Jasper Engineering: Photo Tools


PANO-HEAD
A TRIPOD ATTACHMENT FOR USE WITH SLR CAMERAS


 
 

Pano Head 2PANO HEAD 2
A TRIPOD ATTACHMENT FOR USE WITH MOST CAMERAS

The Original Pano Head has been redesigned and is now available. It has been designed for use with most cameras, including Point & Shoot, SLR's, Digital and Medium Format for VR and Stitch programs etc. and is easy to use.

The Pano-Head 2 is designed to do assemblage type panorama photography by taking consecutive photos in such a precision manner that the photos will match up, into one long panorama photo after processing and splicing.

The principle here is to pivot the camera on the rear focal node of the lens. This point would be the same as the focal length of the lens you are using. Because of the spherical nature of the camera lens there is optical distortion in each picture. By allowing the photos to overlap and cutting through both pictures simultaneously this distortion is canceled out and the photos will then match up end to end and assemble into one long panorama photo.

The Pano Head 2 is versatile and can be be used with a wide variety of cameras. Older cameras, cameras you may purchase in the future or you may want to lend it to a friend or colleague.

The Pano Head 2 is an upscale version of the original Pano Head which was introduced in 1985. It is larger in construction and has more added features.

Pano Head 2The Pano Head allows you to mount your camera in the Horizontal or Vertical position (Vertical Bracket included) and has a Tilt Bracket that allows you to adjust to the horizon and still "Pan Level". You always have to pan level, but you can tilt your camera up or down. A Bubble Level is on the Bar for easy leveling.

The Pano Head 2 is 3 inches wide at the Base and is 10.5 inches long.

The Sliding Mechanism which allows you to pivot your camera over the rear focal node adjusts from 5 mm to 160 mm.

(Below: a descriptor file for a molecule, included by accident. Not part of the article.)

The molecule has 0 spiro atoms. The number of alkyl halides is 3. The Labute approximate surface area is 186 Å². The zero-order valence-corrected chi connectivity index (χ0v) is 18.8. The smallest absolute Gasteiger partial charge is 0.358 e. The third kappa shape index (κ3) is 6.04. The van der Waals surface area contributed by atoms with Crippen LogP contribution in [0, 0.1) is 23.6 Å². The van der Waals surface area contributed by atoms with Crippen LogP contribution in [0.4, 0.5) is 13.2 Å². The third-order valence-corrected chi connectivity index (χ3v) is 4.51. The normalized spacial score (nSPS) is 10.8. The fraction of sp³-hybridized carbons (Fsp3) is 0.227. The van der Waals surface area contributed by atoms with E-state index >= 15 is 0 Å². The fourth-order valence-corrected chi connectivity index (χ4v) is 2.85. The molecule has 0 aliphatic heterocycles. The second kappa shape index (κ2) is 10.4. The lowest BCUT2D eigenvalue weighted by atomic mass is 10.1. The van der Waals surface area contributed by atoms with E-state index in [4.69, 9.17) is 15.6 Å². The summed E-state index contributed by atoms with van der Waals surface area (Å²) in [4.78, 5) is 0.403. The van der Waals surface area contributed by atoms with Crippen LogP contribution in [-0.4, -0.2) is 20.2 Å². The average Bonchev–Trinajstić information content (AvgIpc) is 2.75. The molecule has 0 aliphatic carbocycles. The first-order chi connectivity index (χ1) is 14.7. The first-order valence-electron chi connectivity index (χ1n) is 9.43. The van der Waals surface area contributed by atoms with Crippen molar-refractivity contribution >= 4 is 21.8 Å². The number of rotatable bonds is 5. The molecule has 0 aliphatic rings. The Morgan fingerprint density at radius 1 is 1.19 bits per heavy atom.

The Vertical Mounting Bracket has a "left-right" movement, 86 mm, so you can put the centerline of your lens on the centerline of the Pano Head Sweep Bar.

A series of color coded detents(click stops) are on the Pano Head 2 Base Block for quick and easy spacing. They are as follows:

Green Dots 8 Spaces 45 Degrees Each
Red Dots 12 Spaces 30 Degrees Each
Yellow Dots 16 Spaces 22.5 Degrees Each

 

 
Features
  • Shoot 360 and beyond
  • Color Coded Click Stops
  • Adjustable for use with 5 mm to 160 mm lenses
  • Camera mounts Horizontally or Vertically
  • Tilt Bracket - adjusts to the horizon
  • Shoot uphill or downhill
  • Vertical Bracket adjusts to 86 mm
  • Bulls Eye Bubble Level
  • Solid 6061 Aluminum Construction
  • Black Anodized Finish with recessed scale
  • Instructions included
  • Made in the USA
    $229.00(plus S&H and applicable sales tax)



 
Technique
Attach the Pano-Head to your tripod. Using the kant levers, or by adjusting the legs on your tripod make the bubble level read level as you sweep around 360°. You must always pan level!

Mount your camera on the Tilt Bracket for a horizontal pan. To use your camera in the vertical format attach the Vertical Mounting Bar to the side of the Tilt Bracket. Adjust the Sliding Block along the Sweep Bar so that the "Film Plane" or back of the camera is over the engraved line that corresponds to the focal length of the lens you're using.

Go through a "dry run" by looking through the viewfinder and count the number of photos it will take to complete your panorama scene. Be sure there's enough film in the camera! Allow photos to overlap by at least a ¼ inch / 6 mm in the viewfinder. Using the engraved Dots & Pointer on the front of the Sweep Bar, select a series of dots that will give you an equal and sufficient amount of overlap for each picture in the panorama. The engraved dots, spaced every 30° apart, are to be used as an aid in spacing whenever suitable to the angle of view of your lens. Every lens has a different angle of view. The angle of view also changes when you mount the camera in the vertical position. It's best for you to choose the spacing that fits your need at the moment.